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Helping Keep Electricity Safe

- July 2, 2018 by Guest Bloggers (View all posts by Guest)

Electrical hazards exist where there is need to provide power to equipment, lighting, etc. Electrical shocks can occur unexpectedly, at any time and often without notice. That’s why it’s often referred as the “silent killer.” Unlike a machine that may show signs of deterioration or misuse, electrical issues may show no such signs of a problem brewing.

We could get into the physics of electricity, but let’s concentrate on the effects of electricity. As you likely know, electricity generally travels the shortest path to ground. The human body has low resistance to the flow of electricity. In other words, it’s a good conductor. As electricity passes through the body, it can cause disruption of heart activity, muscle contractions, thermal burns and death. The heart and lungs are in the line of this flow of electricity. An electrical shock is an incident. Electrocution is death resulting from electricity.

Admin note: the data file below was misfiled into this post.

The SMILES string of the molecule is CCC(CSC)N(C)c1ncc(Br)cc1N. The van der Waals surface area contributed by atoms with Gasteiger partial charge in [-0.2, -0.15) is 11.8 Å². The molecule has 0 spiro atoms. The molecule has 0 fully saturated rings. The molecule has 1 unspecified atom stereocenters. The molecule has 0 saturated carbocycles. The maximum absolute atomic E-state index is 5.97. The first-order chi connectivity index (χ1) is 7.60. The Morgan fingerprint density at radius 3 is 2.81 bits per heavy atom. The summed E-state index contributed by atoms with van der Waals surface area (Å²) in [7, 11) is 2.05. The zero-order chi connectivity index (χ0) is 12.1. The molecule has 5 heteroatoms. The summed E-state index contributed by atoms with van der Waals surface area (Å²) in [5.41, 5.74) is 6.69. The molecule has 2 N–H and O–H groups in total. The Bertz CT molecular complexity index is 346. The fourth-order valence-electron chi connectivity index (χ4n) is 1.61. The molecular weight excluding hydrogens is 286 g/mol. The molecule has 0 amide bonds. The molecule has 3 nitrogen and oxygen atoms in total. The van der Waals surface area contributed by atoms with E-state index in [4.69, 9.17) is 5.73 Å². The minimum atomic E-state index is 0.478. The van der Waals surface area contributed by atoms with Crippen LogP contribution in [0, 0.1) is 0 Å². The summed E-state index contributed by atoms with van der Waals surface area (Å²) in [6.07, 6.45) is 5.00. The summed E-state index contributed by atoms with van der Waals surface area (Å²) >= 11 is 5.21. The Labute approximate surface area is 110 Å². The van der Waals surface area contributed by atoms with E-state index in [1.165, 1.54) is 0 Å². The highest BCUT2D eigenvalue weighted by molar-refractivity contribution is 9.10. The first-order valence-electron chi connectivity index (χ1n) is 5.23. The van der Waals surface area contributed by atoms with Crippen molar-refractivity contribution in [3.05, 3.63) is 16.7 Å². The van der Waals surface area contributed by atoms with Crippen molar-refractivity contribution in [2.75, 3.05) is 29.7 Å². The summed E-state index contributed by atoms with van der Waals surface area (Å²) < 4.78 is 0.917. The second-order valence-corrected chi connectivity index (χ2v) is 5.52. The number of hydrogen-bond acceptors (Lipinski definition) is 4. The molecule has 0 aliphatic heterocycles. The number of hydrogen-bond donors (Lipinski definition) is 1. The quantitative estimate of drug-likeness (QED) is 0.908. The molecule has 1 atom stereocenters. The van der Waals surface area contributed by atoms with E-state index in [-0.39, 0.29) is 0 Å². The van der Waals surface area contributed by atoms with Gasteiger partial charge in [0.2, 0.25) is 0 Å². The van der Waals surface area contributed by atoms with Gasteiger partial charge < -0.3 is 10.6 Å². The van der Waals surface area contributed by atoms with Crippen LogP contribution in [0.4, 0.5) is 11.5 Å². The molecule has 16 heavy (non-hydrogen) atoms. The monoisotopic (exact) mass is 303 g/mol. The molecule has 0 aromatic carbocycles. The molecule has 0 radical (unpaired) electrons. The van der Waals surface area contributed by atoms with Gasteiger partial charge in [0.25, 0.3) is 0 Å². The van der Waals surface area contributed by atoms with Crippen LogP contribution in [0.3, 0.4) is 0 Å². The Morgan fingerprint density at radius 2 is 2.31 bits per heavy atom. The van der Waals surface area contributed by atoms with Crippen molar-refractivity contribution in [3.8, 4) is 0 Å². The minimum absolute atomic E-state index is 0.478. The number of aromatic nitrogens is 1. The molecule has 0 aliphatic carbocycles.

Although providing an insulator between the current and the employee can protect the employee from shock, there are more effective methods of providing protection.

Double insulated tools: Double grounded tools. (These need to be labeled as such).

Grounded tools:  Fully grounded. (To verify, use a ground tester).

Heavy duty (grounded) cords: These have labels indicating “S”, “SJ”, or “SJ0”. (Flat cords are not heavy duty).

Ground Fault Circuit Interrupter (GFCI): This device automatically shuts off the current if there is an abnormal flow of current.

Lock Out Tag Out (LOTO): Make sure that you have a LOTO policy that meets OSHA standards. In short, lock out the current when working on or repairing machinery or equipment.

Hopefully, these suggestions will help your experiences with electricity, good ones. Please share your ideas with us – I’m sure there are many.

 Additional Resources can be found at OSHA’s website.


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